- Effective access controls: Complex security means that there are several tools that may cross different realms in your modern network. It is important to have policies and controls surrounding each tool. Access controls directly impact who can operate and act on each tool or product.
- Constant monitoring: Everything—from the firewall to your organization’s internal components to incoming traffic—must be monitored. The internet has become the new medium of how people are connecting securely to either private applications or private services. Because monitoring the internet can be a daunting task, it often leads to a lack of accountability when it comes to who is responsible for resolving an issue. These connections are crucial in getting the job done—but the key here is making sure they happen securely with consistent monitoring. It requires a big picture view when thinking about security and how everything connects. Automating security helps enable constant monitoring as well.
- Complete traceability and visibility: You must have seamless traceability from the controls to the policy of the tools that implement the policy and beyond. Unfortunately, this does not always happen—and when it does, it can be fragmented. Focusing on traceability creates an ideal environment in which you can quickly trace issues down the stack. Similarly, network managers must have complete visibility into the security patterns of users for logging, encrypting users’ connectivity and stopping potential outbreaks.
- Thorough asset inventory: Taking full inventory of what is connected to your network can be incredibly effective in enhancing your organization’s security strategy.
- Network segmentation: In traditional networking, there are large zones with hundreds, if not thousands, of endpoints. With increasing instances of ransomware attacks, the risk of one of these zones becoming infected (and then infecting other mission-critical zones) continues to rise. Network segmentation—categorizing different components to deliver more granular security—can help combat these risks.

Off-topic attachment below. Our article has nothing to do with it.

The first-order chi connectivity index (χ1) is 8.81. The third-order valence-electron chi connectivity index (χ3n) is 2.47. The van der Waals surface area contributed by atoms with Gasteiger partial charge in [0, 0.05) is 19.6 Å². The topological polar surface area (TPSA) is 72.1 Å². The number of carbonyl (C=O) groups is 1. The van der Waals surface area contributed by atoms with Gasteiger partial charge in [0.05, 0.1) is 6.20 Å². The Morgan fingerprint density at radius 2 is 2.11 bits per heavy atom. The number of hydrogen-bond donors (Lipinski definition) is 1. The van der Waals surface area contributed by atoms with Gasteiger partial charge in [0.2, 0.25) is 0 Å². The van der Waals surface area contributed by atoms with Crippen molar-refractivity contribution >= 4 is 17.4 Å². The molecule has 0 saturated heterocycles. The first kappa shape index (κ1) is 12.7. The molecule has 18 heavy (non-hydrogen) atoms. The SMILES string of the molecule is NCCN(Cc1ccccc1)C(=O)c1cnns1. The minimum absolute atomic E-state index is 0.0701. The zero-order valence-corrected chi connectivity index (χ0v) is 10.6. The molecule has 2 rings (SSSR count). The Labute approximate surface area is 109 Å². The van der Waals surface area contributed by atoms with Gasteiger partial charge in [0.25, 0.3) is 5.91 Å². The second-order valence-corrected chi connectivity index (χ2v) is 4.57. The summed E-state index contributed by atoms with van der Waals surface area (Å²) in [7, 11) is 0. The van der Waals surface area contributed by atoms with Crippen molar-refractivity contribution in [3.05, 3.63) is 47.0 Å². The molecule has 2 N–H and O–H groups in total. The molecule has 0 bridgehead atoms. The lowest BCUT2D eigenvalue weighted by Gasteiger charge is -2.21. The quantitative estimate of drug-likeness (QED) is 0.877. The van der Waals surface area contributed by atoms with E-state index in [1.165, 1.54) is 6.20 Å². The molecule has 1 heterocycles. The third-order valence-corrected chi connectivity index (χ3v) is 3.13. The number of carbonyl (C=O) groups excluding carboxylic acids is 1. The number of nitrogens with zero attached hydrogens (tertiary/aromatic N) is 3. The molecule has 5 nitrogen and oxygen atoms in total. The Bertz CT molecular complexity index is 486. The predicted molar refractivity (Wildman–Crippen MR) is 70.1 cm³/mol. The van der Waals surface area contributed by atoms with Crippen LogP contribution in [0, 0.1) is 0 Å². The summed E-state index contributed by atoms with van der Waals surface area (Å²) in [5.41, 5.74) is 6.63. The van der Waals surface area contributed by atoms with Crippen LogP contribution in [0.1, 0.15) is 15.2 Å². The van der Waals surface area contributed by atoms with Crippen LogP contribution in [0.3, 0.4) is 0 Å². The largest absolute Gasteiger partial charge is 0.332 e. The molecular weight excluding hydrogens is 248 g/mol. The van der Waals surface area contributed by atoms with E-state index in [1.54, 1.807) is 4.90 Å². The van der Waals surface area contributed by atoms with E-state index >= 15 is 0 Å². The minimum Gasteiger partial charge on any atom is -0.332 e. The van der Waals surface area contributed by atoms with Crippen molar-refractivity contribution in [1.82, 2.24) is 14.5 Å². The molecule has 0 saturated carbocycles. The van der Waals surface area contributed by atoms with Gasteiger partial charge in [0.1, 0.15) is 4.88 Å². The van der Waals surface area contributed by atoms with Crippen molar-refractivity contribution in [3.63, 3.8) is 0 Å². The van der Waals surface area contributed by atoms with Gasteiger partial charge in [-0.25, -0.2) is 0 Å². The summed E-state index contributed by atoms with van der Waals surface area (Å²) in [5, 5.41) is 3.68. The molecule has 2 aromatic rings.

By including each of these elements, you can develop an effective security strategy that works to stop potential outbreaks, reduce risk, and avoid the exponential costs associated with security breaches.
Overcoming Common Modern Networking Challenges
There are some common challenges may arise as you work to implement your own modern networking strategy. Anticipating these challenges will be key for your organization to navigate them effectively.
A new cloud-connected paradigm
Some organizations are not fully prepared for the new cloud-connected modern networking paradigm and are left focusing on the business of private connectivity. Ad hoc delivery models are no longer supportable from a scalability or operational standpoint, nor are they cost effective. Accepting a cloud-connectivity paradigm and designing a modern networking strategy around it is key in overcoming this pitfall.